Millennials face twice the inflation rate versus pensioners
Millennials - those aged 25-34 years - face at least twice the inflation rate of older generations, according to new research from Fidelity.
In the 12 months to June 2016, the annual rate of inflation for millennials stood at 0.8%, compared to 0.4% for generation X, baby boomers and those over 65 and 0.3 for those over 75. Overall, the national average was 0.5% in June.
Rent is one main culprit because millennials spend almost a fifth (19%) of their income on rent and bills, which is more than any other generation.
The research further indicates that the increased cost of living is largely driven by this millennials' spending choices. While this generation only spends 8% of their income on food and drink in supermarkets where prices are falling, they spend 14% and more on eating out.
Inflation gap is narrowing
Tom Stevenson, investment director for personal investing at Fidelity International, says: "The average inflation rate for the UK stands at 0.5%. But if you look at what lies behind this headline figure, you will find that each age group feels the effect of inflation differently.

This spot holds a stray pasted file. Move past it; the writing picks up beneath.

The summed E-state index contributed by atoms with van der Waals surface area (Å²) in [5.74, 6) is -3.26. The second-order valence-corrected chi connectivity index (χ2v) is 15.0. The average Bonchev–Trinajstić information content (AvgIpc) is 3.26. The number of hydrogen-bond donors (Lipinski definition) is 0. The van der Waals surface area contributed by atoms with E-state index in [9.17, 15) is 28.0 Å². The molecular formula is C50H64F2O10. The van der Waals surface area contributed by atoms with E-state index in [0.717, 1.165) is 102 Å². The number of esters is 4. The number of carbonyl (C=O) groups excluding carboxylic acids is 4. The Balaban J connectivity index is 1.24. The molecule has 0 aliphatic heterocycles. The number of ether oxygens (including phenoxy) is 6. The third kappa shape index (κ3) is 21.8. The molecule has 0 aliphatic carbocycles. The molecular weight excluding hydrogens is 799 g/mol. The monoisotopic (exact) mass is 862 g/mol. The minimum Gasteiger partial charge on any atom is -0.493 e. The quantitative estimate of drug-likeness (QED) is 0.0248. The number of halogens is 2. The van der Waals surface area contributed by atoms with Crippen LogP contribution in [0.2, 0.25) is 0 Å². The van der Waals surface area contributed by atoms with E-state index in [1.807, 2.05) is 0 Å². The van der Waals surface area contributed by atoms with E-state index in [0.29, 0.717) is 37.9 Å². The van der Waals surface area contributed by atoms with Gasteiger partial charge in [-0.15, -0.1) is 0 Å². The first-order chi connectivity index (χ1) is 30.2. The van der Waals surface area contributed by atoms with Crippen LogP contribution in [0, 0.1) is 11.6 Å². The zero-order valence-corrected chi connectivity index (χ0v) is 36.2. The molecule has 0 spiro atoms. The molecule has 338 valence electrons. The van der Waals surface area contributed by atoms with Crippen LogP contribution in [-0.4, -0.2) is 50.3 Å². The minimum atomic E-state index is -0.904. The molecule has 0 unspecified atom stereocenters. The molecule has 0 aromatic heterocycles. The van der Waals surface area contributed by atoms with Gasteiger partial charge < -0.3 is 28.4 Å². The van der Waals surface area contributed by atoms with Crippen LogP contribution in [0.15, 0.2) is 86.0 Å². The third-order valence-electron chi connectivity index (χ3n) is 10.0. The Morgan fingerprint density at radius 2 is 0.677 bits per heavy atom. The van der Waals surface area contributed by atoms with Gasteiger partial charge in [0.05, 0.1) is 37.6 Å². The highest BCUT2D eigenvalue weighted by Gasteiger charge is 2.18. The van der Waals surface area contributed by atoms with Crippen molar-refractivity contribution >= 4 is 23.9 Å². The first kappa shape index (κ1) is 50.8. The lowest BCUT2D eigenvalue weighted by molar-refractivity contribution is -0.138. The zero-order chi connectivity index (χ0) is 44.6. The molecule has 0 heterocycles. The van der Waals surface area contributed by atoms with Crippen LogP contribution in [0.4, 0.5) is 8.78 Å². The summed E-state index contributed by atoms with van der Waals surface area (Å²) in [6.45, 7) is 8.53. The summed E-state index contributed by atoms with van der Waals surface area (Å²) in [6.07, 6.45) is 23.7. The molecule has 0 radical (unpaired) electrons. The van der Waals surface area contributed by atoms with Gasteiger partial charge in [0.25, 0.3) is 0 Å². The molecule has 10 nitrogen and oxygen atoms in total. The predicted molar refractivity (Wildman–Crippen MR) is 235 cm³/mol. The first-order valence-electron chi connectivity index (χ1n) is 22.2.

"For the last two years it has been young people who have borne the brunt of the rising cost of living. The upward pressure comes largely from their spending on eating out, rent and bills."
At the same time, millennials don't benefit from the year-on-year drag on inflation which comes from cheaper food prices and non-alcoholic beverages, because they spend far less on grocery shopping and eating in.
But as many millennials would attest, eating out only makes sense when the alternative is cooking a meal in a cramped flat share.
"There are signs, however, that the inflation gap between generations is narrowing as increasing costs of healthcare and cultural experiences are starting to put pressure on older generations," adds Stevenson.
This story was originally written for our sister magazine, Money Observer.
An increase in the general level of prices that persists over a period of time. The inflation rate is a measure of the average change over a period, usually 12 months. If inflation is up 4%, this means the price of products and services is 4% higher than a year earlier, requiring we spend and extra 4% to buy the same things we bought 12 months ago and that any savings and investments must generate 4% (after any taxes) to keep pace with inflation. Since 2003, the Bank of England has used the consumer prices index (CPI) as its official measure of inflation (see also retail prices index).